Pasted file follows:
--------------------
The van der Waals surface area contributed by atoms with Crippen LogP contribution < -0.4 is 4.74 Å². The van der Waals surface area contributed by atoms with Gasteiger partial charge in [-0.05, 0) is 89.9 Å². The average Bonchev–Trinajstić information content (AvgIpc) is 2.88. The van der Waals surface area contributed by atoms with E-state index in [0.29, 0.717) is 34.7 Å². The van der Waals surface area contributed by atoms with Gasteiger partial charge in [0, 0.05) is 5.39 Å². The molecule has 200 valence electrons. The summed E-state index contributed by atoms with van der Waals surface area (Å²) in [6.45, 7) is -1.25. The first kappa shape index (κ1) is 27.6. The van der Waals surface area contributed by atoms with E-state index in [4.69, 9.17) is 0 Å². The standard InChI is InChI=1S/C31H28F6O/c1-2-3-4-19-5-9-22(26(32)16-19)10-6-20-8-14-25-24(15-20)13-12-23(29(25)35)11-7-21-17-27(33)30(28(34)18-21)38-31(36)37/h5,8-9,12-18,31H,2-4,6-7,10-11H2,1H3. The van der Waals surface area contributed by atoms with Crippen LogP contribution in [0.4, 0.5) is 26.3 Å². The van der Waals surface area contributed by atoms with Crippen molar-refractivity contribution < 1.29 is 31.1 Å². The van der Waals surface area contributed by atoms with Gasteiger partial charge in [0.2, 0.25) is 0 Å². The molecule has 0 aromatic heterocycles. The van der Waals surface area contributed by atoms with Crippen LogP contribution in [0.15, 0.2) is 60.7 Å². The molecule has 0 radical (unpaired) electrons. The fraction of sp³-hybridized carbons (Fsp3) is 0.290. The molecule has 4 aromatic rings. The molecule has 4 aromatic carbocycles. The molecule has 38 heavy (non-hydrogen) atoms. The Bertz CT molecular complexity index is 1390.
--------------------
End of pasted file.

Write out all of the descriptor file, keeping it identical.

The van der Waals surface area contributed by atoms with Crippen LogP contribution < -0.4 is 4.74 Å². The van der Waals surface area contributed by atoms with Gasteiger partial charge in [-0.05, 0) is 89.9 Å². The average Bonchev–Trinajstić information content (AvgIpc) is 2.88. The van der Waals surface area contributed by atoms with E-state index in [0.29, 0.717) is 34.7 Å². The van der Waals surface area contributed by atoms with Gasteiger partial charge in [0, 0.05) is 5.39 Å². The molecule has 200 valence electrons. The summed E-state index contributed by atoms with van der Waals surface area (Å²) in [6.45, 7) is -1.25. The first kappa shape index (κ1) is 27.6. The van der Waals surface area contributed by atoms with E-state index in [4.69, 9.17) is 0 Å². The standard InChI is InChI=1S/C31H28F6O/c1-2-3-4-19-5-9-22(26(32)16-19)10-6-20-8-14-25-24(15-20)13-12-23(29(25)35)11-7-21-17-27(33)30(28(34)18-21)38-31(36)37/h5,8-9,12-18,31H,2-4,6-7,10-11H2,1H3. The van der Waals surface area contributed by atoms with Crippen LogP contribution in [0.4, 0.5) is 26.3 Å². The van der Waals surface area contributed by atoms with Crippen molar-refractivity contribution < 1.29 is 31.1 Å². The van der Waals surface area contributed by atoms with Gasteiger partial charge in [0.2, 0.25) is 0 Å². The molecule has 0 aromatic heterocycles. The van der Waals surface area contributed by atoms with Crippen LogP contribution in [0.15, 0.2) is 60.7 Å². The molecule has 0 radical (unpaired) electrons. The fraction of sp³-hybridized carbons (Fsp3) is 0.290. The molecule has 4 aromatic rings. The molecule has 4 aromatic carbocycles. The molecule has 38 heavy (non-hydrogen) atoms. The Bertz CT molecular complexity index is 1390.